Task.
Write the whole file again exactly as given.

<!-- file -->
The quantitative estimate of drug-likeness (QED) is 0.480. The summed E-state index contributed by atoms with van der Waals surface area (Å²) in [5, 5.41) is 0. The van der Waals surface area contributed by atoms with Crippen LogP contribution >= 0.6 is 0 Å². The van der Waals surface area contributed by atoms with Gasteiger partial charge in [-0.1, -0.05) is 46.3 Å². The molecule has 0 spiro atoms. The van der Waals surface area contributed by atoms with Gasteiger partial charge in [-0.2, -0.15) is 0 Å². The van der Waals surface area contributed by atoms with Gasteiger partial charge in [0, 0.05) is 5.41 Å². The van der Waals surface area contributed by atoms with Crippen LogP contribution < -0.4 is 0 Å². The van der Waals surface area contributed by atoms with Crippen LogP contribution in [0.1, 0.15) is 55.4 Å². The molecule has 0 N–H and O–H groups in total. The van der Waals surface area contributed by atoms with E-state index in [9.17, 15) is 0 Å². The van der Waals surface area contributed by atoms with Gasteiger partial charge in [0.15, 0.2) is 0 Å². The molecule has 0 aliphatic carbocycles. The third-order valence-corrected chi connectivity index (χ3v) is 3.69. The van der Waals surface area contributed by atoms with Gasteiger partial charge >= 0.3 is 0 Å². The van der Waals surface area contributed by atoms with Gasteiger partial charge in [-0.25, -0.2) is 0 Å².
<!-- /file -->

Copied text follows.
The quantitative estimate of drug-likeness (QED) is 0.480. The summed E-state index contributed by atoms with van der Waals surface area (Å²) in [5, 5.41) is 0. The van der Waals surface area contributed by atoms with Crippen LogP contribution >= 0.6 is 0 Å². The van der Waals surface area contributed by atoms with Gasteiger partial charge in [-0.1, -0.05) is 46.3 Å². The molecule has 0 spiro atoms. The van der Waals surface area contributed by atoms with Gasteiger partial charge in [-0.2, -0.15) is 0 Å². The van der Waals surface area contributed by atoms with Gasteiger partial charge in [0, 0.05) is 5.41 Å². The van der Waals surface area contributed by atoms with Crippen LogP contribution < -0.4 is 0 Å². The van der Waals surface area contributed by atoms with Crippen LogP contribution in [0.1, 0.15) is 55.4 Å². The molecule has 0 N–H and O–H groups in total. The van der Waals surface area contributed by atoms with E-state index in [9.17, 15) is 0 Å². The van der Waals surface area contributed by atoms with Gasteiger partial charge in [0.15, 0.2) is 0 Å². The molecule has 0 aliphatic carbocycles. The third-order valence-corrected chi connectivity index (χ3v) is 3.69. The van der Waals surface area contributed by atoms with Gasteiger partial charge >= 0.3 is 0 Å². The van der Waals surface area contributed by atoms with Gasteiger partial charge in [-0.25, -0.2) is 0 Å².